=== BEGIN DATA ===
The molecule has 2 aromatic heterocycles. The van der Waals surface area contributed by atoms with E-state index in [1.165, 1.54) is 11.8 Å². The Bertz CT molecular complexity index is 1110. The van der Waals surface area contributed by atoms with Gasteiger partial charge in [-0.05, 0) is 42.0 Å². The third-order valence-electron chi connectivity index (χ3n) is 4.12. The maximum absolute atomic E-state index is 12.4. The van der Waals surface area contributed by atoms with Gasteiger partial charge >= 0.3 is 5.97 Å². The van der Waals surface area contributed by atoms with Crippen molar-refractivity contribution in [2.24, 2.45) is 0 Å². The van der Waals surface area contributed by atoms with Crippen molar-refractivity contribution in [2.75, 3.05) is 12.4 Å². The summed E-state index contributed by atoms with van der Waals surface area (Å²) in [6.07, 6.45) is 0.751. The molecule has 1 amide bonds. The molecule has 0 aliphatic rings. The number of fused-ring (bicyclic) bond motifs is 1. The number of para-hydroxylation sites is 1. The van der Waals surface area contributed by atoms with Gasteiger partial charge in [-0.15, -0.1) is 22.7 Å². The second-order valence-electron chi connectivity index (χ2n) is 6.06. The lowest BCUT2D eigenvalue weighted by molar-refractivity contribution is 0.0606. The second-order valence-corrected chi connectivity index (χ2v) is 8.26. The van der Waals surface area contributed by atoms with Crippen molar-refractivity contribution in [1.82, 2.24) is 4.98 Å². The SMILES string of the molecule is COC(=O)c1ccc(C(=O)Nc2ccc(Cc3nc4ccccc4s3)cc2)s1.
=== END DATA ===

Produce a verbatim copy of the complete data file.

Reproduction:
The molecule has 2 aromatic heterocycles. The van der Waals surface area contributed by atoms with E-state index in [1.165, 1.54) is 11.8 Å². The Bertz CT molecular complexity index is 1110. The van der Waals surface area contributed by atoms with Gasteiger partial charge in [-0.05, 0) is 42.0 Å². The third-order valence-electron chi connectivity index (χ3n) is 4.12. The maximum absolute atomic E-state index is 12.4. The van der Waals surface area contributed by atoms with Gasteiger partial charge >= 0.3 is 5.97 Å². The van der Waals surface area contributed by atoms with Crippen molar-refractivity contribution in [2.24, 2.45) is 0 Å². The van der Waals surface area contributed by atoms with Crippen molar-refractivity contribution in [2.75, 3.05) is 12.4 Å². The summed E-state index contributed by atoms with van der Waals surface area (Å²) in [6.07, 6.45) is 0.751. The molecule has 1 amide bonds. The molecule has 0 aliphatic rings. The number of fused-ring (bicyclic) bond motifs is 1. The number of para-hydroxylation sites is 1. The van der Waals surface area contributed by atoms with Gasteiger partial charge in [-0.15, -0.1) is 22.7 Å². The second-order valence-electron chi connectivity index (χ2n) is 6.06. The lowest BCUT2D eigenvalue weighted by molar-refractivity contribution is 0.0606. The second-order valence-corrected chi connectivity index (χ2v) is 8.26. The van der Waals surface area contributed by atoms with Crippen molar-refractivity contribution in [1.82, 2.24) is 4.98 Å². The SMILES string of the molecule is COC(=O)c1ccc(C(=O)Nc2ccc(Cc3nc4ccccc4s3)cc2)s1.